While Damon is fantastic in his one-man show, the rest of the cast also bring their A-game. Actors like Kate Mara, Sebastian Stan, Aksel Hennie, Michael Peña, Kristen Wiig, Benedict Wong and Sean Bean are all great in their roles, but Jeff Daniels, Jessica Chastain and Chiwetel Ejiofor really stand out. Some people complain that the shots back on Earth weren't very entertaining, but I was completely engrossed throughout whole film. What made it it work wasn't that they had a scene on Earth and then a scene on Mars, but rather the scenes would be connective of each other. Something on Earth would directly impact Watney on Mars. That way the scenes weren't distracting or unnecessary, but rather pivotal to the progression of the story.
What this film really accomplished was that it showed the good side of humanity. The fact that the world would unite, pooling money and resources together, in order to save one human life is refreshing. Daniels has a line in the movie, where he says that this isn't worth "one life", and Sean Bean responds "Yes it is." What this film did so well is that it shows the value of one human life. There were people like Daniels who wanted to leave Watney to die instead of expend the time, money and resources to save him, but ultimately, everyone puts aside their political, religious and cultural differences in order to unite to save one person. And that is very telling of humanity.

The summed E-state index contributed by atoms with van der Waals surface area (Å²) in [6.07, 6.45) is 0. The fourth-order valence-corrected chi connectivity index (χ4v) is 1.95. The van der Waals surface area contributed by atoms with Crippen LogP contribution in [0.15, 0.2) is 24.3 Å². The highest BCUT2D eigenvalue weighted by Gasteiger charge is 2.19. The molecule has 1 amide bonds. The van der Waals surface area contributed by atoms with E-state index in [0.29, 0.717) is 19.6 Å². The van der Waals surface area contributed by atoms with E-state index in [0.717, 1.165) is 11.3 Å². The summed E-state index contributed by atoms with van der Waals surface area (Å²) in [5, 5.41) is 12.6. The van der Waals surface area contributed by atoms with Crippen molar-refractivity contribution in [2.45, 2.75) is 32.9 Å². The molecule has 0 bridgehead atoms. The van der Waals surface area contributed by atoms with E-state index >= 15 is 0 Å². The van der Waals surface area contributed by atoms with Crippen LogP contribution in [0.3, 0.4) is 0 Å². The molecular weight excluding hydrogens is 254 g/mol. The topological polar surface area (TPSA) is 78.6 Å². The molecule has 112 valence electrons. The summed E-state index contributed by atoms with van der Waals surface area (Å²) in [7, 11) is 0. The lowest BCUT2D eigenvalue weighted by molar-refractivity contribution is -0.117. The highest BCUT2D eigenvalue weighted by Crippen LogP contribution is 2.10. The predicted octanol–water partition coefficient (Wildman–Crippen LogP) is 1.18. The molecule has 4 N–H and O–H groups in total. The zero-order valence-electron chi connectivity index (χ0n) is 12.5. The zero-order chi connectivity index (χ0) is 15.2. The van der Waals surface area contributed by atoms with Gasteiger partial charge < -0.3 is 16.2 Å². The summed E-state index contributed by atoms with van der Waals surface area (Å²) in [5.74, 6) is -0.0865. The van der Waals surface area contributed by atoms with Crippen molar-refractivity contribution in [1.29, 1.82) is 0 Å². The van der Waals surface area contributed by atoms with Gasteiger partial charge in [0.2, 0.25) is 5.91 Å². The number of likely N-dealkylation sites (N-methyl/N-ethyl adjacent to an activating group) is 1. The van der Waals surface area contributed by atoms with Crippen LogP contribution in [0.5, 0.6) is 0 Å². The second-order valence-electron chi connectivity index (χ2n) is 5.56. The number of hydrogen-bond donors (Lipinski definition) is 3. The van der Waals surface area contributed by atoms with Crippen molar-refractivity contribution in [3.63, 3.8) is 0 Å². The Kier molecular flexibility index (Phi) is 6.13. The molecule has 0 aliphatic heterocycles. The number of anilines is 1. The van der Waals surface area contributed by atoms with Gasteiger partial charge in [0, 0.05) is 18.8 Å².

I didn't have many problems with the movie. The first five or so minutes, detailing the events of Watney being lost and the crew leaving, felt rushed. It was almost as if Scott tried to rush through that set up before he could relax and tell the rest of the story at a much better pace. I wish more time could have been spent setting up the beginning, so that it wouldn't feel so rushed. Some of the side characters also felt unnecessary, specifically Kristen Wiig's character. She really didn't add much to movie, and what lines did help with the progression of the story could have been said by someone else. The problem is that so many of the side characters are played by recognizable actors, that it becomes distracting when they don't have much to do. If they had been played by unknowns, then they would have blended in a bit more, and wouldn't have stuck out as much.
Overall, The Martian hails the return of Ridley Scott. He directs this film masterfully, introducing a steady pace and a fluidity to the movie. Matt Damon is fantastic as Mark Watney, bringing a range of emotions to the character. Between Damon's acting and Drew Goddard's writing, Watney is brought to life in an electrifying and comedic way. The supporting cast is also great, with many talented people in the roles. However, some of these characters could have been removed, since the talent playing them were merely distracting from the immersion into the film. Yet Jessica Chastain, Jeff Daniels and Chiwetel Ejiofor do stand out among the supporting cast as especially elevating. The visuals are incredible, and the design is impeccable. The film's ultimate message about what mankind can do united together also adds to make this an especially important and entertaining film. In the end, this is a really good movie to watch, and one of Scott's best in years.
What do you think? Have you seen The Martian? Did you like it? Leave your thoughts in the comments section below.